Participants received a passport filled with labels and information, a glass, and the opportunity to tour many local wineries, some of which were not regularly open to the public.
However, Passport was criticized for limiting people to visiting all of the wineries in a single weekend, which often led to public intoxication and an under-appreciation of the subtle differences in wine flavors. It also put a huge burden on wine tasting rooms, because of the crowds of people swarming the tasting rooms all at once.
In 2016, Passport to Woodinville was reinstated as a year-round event, rather than a single event on a particular weekend. For a yearly Passport fee of around $50 to $60, the buyer is granted a free tasting at all participating wineries listed in a red, life-sized Passport book, which is stamped or signed by each winery to indicate that a free tasting has been redeemed.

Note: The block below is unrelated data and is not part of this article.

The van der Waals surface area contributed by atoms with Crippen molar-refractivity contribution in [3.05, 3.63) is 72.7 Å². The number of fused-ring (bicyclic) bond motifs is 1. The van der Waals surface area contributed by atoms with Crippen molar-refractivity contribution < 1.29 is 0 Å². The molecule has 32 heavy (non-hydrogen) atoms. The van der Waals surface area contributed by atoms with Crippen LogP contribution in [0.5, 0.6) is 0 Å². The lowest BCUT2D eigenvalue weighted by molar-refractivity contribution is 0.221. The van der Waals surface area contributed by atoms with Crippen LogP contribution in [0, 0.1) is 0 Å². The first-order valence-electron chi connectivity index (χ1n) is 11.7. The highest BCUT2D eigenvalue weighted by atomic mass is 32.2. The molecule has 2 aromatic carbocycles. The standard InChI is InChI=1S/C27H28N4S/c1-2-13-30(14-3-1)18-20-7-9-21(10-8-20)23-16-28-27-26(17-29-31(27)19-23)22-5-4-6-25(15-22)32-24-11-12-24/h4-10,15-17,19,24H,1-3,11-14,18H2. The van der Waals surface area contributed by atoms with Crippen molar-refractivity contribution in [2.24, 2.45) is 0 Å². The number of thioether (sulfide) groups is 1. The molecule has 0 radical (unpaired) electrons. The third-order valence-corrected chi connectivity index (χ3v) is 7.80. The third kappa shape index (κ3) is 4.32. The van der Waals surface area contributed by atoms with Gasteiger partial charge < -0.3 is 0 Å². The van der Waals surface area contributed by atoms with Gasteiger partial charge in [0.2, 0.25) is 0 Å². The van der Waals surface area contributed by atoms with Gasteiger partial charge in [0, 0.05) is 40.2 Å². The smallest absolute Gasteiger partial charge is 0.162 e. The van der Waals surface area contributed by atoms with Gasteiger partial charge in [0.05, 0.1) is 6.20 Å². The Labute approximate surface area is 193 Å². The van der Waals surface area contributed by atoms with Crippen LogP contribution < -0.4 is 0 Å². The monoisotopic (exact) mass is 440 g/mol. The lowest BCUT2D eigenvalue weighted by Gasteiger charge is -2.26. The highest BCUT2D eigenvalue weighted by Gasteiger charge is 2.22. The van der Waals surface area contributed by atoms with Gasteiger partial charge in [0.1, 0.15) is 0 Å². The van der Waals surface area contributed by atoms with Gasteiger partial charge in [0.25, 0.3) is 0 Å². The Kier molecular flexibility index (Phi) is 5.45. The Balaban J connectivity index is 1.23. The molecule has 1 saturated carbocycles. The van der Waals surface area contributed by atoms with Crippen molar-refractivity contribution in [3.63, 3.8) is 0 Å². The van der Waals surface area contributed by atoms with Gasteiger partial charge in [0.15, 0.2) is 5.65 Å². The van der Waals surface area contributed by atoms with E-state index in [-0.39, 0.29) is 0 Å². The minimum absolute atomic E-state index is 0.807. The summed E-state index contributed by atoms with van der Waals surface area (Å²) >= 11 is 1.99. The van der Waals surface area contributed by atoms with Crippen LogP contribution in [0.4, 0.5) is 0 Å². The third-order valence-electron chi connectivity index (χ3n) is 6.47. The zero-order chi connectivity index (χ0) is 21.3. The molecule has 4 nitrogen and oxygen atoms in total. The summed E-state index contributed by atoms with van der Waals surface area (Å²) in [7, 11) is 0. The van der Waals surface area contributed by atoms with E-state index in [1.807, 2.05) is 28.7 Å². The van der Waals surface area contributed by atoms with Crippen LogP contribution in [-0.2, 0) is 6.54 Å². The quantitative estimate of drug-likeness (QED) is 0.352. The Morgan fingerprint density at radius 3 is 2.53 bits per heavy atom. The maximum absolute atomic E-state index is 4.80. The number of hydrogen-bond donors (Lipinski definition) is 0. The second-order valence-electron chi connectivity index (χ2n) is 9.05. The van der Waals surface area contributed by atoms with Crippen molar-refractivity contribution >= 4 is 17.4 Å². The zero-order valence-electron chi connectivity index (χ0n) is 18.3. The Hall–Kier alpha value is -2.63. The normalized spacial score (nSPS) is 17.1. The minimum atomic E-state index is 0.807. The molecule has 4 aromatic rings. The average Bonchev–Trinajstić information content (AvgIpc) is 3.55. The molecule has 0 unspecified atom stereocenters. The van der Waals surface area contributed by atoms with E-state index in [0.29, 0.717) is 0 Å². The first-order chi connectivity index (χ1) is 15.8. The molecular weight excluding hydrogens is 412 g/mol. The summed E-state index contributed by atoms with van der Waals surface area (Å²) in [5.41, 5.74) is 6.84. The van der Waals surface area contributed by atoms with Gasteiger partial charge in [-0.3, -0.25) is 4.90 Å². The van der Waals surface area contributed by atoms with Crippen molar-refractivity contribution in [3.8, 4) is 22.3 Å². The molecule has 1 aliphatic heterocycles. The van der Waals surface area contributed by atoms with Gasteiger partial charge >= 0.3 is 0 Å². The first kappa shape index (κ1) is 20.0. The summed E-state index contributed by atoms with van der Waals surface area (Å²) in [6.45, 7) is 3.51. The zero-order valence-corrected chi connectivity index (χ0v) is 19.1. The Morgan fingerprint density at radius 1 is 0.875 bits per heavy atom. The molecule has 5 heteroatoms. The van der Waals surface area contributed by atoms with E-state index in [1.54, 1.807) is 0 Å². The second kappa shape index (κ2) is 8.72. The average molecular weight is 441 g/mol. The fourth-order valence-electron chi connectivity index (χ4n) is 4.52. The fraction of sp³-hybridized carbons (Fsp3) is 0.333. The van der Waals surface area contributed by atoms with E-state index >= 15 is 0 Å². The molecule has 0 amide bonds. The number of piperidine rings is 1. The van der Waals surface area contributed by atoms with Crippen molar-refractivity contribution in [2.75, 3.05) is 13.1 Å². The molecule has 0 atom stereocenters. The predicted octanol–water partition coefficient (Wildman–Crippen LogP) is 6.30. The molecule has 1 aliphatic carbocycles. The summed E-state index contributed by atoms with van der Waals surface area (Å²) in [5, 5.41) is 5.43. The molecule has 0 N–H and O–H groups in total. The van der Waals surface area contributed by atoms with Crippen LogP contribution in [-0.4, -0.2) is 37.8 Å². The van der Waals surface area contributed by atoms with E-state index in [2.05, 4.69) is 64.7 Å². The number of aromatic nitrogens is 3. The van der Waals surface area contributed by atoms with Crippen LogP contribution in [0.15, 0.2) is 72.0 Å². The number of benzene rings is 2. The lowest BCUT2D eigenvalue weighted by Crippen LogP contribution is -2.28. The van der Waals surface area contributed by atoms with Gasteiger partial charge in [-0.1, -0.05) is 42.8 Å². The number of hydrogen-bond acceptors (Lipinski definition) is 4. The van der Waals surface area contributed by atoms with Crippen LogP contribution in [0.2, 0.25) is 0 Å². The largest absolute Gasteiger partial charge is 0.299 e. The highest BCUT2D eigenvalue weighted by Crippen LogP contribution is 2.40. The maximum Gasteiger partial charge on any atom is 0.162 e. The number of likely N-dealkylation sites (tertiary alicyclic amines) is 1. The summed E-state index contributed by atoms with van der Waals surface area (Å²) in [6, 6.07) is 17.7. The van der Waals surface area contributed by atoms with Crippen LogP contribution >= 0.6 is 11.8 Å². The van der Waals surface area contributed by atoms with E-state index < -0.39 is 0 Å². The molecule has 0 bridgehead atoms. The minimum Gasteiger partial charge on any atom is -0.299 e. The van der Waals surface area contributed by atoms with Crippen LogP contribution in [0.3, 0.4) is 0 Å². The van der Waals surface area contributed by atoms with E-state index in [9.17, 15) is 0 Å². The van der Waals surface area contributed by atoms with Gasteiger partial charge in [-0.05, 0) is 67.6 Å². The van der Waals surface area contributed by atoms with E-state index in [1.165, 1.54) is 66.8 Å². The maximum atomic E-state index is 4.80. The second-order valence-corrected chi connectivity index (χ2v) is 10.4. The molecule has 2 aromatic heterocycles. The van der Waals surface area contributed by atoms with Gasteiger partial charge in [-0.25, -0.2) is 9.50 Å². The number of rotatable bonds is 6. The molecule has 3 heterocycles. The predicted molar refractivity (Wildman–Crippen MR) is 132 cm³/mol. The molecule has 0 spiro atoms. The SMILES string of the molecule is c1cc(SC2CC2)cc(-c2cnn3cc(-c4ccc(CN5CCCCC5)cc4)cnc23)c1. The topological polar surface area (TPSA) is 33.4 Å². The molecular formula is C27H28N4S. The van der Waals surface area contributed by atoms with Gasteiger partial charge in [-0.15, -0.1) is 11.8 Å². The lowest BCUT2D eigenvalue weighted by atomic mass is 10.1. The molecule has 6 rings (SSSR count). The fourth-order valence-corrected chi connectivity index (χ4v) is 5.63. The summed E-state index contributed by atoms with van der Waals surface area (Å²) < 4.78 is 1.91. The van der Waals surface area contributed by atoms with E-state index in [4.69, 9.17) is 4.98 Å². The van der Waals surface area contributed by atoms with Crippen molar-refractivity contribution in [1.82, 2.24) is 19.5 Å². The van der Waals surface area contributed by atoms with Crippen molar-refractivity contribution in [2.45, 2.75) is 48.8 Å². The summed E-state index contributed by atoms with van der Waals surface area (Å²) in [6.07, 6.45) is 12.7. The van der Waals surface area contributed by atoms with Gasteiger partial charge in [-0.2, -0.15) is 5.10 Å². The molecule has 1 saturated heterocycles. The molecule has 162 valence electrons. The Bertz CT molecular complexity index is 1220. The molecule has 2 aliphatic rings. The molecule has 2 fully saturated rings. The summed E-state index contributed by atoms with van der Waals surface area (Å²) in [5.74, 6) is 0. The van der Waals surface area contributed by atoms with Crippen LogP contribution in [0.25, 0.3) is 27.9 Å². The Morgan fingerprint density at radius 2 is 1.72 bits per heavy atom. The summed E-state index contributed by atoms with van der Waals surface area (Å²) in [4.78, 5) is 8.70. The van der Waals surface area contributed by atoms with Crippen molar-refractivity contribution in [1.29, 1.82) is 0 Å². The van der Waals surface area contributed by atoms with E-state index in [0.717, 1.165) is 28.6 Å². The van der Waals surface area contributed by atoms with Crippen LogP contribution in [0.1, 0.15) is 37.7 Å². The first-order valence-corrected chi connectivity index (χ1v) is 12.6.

The new annual Passport is good at any participating winery during the entire year, except during busy weekends at a small number of select wineries. Because it is distributed year-round instead of concentrated in a single weekend, the new Passport to Woodinville has approximately twice as many participating wineries as the old one (around 60 vs 30).
To purchase a Passport, contact WoodinvilleWineCountry.com or call them at (425) 287-3298.
New Visitor Center
To enhance the experience of wine enthusiasts who come to Woodinville each year to visit the town’s 100-plus wineries, the Woodinville Chamber of Commerce unveiled a new Visitor Center this past September.
Located in the heart of Woodinville’s Hollywood District at 14700 148th Ave. N.E, the Center is open 7 days a week from 11 a.m. to 3 p.m. The Visitors’ Center provides a “one-stop shop” for visitors to make the most of their time in Woodinville, from finding the wineries they came to visit, locating the many top restaurants in town…even finding the right flower arrangement or souvenir from Woodinville’s famed Molbak’s Nursery
Because of the ever-growing number of wineries locating in Woodinville, the once sleepy suburban Seattle town has become a year-round magnet for tourists from around the world.
To learn more about the new Visitors’ Center, call (425) 287-6820, or visit: visitwoodinville.org. The Visitors’ Center became a reality because of the combined efforts of the Woodinville Chamber, Visit Woodinville, and the Woodinville Wine Country Association.